Kings County was the only southern San Joaquin Valley county whose population declined from 2010-2014, according to U.S. Census Bureau data released Thursday.

Kings lost 2,713 people during that time to decline from 152,982 to 150,269, while Fresno, Tulare and Kern counties gained population, according to the report.

Fresno County gained the most residents, moving from 930,452 to 965,974. Kern County was a close second, adding 34,958 residents to reach a total of 874,589. Tulare only added about 16,000 residents to top out at 458,198.

Add it all up, and the southern San Joaquin Valley grew despite a lagging economy and the shadow cast by an historic, four-year drought.

Kings County Sheriff Dave Robinson attributed Kings County’s unique status as a population loser to a state policy called realignment which keeps state prisoners in the counties where they committed their crimes rather than sending them to distant state lockups — three of which happen to be located in Kings.

Realignment began in 2011.

As a result, the population of Avenal State Prison, Corcoran State Prison and the California Substance Abuse Treatment Facility has declined. The combined state prisoner population incarcerated in Kings County in the three facilities was 13,831 in 2014 — a drop of 2,684 inmates since 2011, according to a 2015 Kings County Economic Development Corp. report.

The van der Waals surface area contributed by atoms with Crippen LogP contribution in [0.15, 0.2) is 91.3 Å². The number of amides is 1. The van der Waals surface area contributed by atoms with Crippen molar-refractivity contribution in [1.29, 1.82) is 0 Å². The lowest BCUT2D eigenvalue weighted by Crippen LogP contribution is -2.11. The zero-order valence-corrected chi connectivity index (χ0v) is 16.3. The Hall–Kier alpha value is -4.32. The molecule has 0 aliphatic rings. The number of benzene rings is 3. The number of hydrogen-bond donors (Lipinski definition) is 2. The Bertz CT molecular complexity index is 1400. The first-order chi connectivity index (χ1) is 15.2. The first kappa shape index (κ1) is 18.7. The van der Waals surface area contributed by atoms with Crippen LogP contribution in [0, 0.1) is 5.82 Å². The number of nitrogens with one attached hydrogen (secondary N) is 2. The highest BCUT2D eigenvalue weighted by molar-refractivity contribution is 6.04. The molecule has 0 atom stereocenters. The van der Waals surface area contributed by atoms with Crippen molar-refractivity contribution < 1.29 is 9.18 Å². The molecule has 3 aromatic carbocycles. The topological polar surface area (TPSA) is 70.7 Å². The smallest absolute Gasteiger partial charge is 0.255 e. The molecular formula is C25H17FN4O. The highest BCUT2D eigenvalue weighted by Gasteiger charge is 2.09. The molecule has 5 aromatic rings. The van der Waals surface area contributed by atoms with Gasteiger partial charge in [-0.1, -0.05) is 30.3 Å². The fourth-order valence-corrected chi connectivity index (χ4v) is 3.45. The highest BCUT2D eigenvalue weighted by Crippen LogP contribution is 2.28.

Add in the numbers for 2010, and the total 2010-2014 realignment-related loss of prison population was about 3,200, according to Robinson.

Kings County Administrative Officer Larry Spikes said he wasn’t sure what was driving the other counties’ growth. He attributed Kings’ population loss to the state prison drop.

“To the extent [the other counties] are growing, we would be growing the same, if it weren’t for the prisons,” Spikes said.

Spikes said a better comparison is to Madera County, which has similar demographic characteristics to Kings.

Madera County gained 3,683 residents from 2010-2014, according to the census numbers. The county has a state prison facility in Chowchilla.

The California Department of Finance projects that Kings County’s population will increase 69 percent by 2060 to reach 259,506 — an average annual increase of about 1.5 percent.

The reporter can be reached at snidever@hanfordsentinel.com or 583-2432. Follow him on Twitter @snidever.

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